See also the IoT Wi_Fi discovery kit in Tutorials.
Networking based on TCP/IP requires a considerable overhead and some specialist hardware. This can be achieved with the current PIC32 processors running at 80MHz with a low cost physical (hardware) link. Some also have this hardware built in and so all that is needed is the line matching (impedance) arrangements, known as magnetics.
However a much better arrangement is for the PIC to the the microcontroller work - ADC, I/O PWM etc. and let a dedicated process or all of the relevant TCP/IP firmware take care of networking. Currently there are two contenders for this:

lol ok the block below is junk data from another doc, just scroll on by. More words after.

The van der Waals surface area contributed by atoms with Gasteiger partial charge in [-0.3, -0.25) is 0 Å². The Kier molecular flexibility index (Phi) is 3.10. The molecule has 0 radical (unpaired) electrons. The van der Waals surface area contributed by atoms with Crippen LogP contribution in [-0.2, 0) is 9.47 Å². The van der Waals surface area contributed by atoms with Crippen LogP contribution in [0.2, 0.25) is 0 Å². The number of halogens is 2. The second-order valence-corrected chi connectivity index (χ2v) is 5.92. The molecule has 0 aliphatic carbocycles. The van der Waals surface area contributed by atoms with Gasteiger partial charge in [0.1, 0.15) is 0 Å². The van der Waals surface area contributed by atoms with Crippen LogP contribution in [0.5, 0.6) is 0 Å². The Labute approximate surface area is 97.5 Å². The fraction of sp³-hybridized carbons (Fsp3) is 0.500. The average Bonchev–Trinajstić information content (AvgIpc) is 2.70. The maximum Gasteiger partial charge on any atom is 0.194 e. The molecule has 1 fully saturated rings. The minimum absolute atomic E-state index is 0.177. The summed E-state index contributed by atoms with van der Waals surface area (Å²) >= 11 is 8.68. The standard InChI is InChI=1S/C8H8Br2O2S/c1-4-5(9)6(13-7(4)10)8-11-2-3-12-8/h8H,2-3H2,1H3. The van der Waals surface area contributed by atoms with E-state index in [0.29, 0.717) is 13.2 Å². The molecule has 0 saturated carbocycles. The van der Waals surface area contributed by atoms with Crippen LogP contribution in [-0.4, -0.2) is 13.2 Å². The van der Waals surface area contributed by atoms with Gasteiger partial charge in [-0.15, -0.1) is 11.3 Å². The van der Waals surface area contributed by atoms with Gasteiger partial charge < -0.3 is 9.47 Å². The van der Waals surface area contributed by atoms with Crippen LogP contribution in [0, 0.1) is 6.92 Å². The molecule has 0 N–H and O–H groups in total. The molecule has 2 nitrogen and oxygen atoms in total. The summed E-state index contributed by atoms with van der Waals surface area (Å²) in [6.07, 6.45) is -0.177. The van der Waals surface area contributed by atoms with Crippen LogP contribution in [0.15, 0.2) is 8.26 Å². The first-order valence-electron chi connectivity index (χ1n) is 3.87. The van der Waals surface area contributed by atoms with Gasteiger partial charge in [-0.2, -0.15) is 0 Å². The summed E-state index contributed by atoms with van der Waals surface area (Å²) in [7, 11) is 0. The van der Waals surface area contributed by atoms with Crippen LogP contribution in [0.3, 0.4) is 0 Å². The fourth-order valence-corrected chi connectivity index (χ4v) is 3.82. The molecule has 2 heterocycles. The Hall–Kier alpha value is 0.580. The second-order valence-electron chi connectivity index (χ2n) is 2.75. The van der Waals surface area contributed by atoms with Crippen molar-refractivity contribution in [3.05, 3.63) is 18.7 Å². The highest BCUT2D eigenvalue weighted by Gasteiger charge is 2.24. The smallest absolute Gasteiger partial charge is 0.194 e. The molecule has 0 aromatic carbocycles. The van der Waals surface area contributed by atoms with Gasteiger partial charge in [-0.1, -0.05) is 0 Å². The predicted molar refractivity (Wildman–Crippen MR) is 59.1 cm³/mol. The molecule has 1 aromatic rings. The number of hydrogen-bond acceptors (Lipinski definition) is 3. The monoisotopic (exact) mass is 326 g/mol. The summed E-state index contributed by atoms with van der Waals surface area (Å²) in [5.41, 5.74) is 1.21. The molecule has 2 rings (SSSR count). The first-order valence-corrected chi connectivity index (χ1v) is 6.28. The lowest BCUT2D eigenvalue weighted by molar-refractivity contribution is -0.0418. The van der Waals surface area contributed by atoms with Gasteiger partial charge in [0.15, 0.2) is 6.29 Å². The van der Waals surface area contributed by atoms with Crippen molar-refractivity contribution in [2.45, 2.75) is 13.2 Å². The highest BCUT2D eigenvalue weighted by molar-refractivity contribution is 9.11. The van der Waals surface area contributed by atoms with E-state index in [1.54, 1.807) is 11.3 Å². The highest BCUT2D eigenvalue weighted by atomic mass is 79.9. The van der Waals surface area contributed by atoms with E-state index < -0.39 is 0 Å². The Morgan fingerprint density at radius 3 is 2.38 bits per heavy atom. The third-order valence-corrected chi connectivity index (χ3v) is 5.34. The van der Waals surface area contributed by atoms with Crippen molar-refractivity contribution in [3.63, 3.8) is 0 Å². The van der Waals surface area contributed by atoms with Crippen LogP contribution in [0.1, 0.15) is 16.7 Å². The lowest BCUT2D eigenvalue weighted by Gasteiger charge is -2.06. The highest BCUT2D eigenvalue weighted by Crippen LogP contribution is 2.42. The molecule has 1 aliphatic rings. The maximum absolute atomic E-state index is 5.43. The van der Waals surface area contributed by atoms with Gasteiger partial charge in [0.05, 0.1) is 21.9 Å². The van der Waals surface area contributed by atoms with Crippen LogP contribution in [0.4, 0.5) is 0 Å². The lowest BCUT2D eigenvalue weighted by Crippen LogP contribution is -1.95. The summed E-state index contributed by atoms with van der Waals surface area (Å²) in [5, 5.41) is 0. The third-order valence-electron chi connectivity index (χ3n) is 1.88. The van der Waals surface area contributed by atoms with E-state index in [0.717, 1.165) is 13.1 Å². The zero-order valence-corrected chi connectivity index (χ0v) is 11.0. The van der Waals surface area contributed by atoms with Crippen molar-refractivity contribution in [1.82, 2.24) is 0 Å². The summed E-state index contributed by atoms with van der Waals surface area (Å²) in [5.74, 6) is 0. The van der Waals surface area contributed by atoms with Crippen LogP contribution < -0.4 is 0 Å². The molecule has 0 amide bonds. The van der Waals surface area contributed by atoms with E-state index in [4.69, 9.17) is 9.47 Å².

- The Hi-link modules that have a built in Linux operating system, these are reliable and also have more than one UART so potentially the ByPic could be re-programmed remotely.
- The ESP8266 module. This is a dedicated Wi-Fi module - no operating system and very low cost. It is limited compared to the Hi-Link module but because it does not have an operating system the start up time is considerably quicker.
This is a personal preference and I could be wrong but I think that at some point in time the old wired RJ45 system will become a bit pointless for small and domestic networks. For this reason the cost of adding additional the hardware seems counter productive.